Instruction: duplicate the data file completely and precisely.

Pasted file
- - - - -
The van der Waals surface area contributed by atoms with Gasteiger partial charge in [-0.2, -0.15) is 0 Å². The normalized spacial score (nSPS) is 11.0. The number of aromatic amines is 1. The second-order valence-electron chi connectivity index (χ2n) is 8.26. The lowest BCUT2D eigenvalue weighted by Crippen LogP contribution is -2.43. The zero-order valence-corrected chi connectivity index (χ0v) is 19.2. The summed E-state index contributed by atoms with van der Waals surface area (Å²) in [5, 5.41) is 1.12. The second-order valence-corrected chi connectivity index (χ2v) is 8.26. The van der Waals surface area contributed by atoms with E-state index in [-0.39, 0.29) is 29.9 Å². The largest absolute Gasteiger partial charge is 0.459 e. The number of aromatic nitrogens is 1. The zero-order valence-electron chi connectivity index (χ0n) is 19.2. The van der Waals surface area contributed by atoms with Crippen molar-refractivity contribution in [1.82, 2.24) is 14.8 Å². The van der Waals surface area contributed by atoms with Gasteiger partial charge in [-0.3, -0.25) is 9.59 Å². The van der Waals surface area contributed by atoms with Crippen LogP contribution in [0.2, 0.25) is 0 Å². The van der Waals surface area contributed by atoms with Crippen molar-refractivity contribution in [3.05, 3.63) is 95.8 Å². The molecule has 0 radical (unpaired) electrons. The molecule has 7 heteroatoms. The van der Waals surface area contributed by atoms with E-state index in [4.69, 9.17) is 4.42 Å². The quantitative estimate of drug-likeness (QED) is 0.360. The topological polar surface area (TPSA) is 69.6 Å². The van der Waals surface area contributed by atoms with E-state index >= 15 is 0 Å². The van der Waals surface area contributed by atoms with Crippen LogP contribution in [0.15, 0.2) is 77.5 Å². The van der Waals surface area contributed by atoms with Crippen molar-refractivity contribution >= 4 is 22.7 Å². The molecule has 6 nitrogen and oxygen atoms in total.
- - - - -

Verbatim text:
The van der Waals surface area contributed by atoms with Gasteiger partial charge in [-0.2, -0.15) is 0 Å². The normalized spacial score (nSPS) is 11.0. The number of aromatic amines is 1. The second-order valence-electron chi connectivity index (χ2n) is 8.26. The lowest BCUT2D eigenvalue weighted by Crippen LogP contribution is -2.43. The zero-order valence-corrected chi connectivity index (χ0v) is 19.2. The summed E-state index contributed by atoms with van der Waals surface area (Å²) in [5, 5.41) is 1.12. The second-order valence-corrected chi connectivity index (χ2v) is 8.26. The van der Waals surface area contributed by atoms with E-state index in [-0.39, 0.29) is 29.9 Å². The largest absolute Gasteiger partial charge is 0.459 e. The number of aromatic nitrogens is 1. The zero-order valence-electron chi connectivity index (χ0n) is 19.2. The van der Waals surface area contributed by atoms with Crippen molar-refractivity contribution in [1.82, 2.24) is 14.8 Å². The van der Waals surface area contributed by atoms with Gasteiger partial charge in [-0.3, -0.25) is 9.59 Å². The van der Waals surface area contributed by atoms with Crippen LogP contribution in [0.2, 0.25) is 0 Å². The van der Waals surface area contributed by atoms with Crippen molar-refractivity contribution in [3.05, 3.63) is 95.8 Å². The molecule has 0 radical (unpaired) electrons. The molecule has 7 heteroatoms. The van der Waals surface area contributed by atoms with E-state index in [4.69, 9.17) is 4.42 Å². The quantitative estimate of drug-likeness (QED) is 0.360. The topological polar surface area (TPSA) is 69.6 Å². The van der Waals surface area contributed by atoms with E-state index >= 15 is 0 Å². The van der Waals surface area contributed by atoms with Crippen LogP contribution in [0.15, 0.2) is 77.5 Å². The van der Waals surface area contributed by atoms with Crippen molar-refractivity contribution >= 4 is 22.7 Å². The molecule has 6 nitrogen and oxygen atoms in total.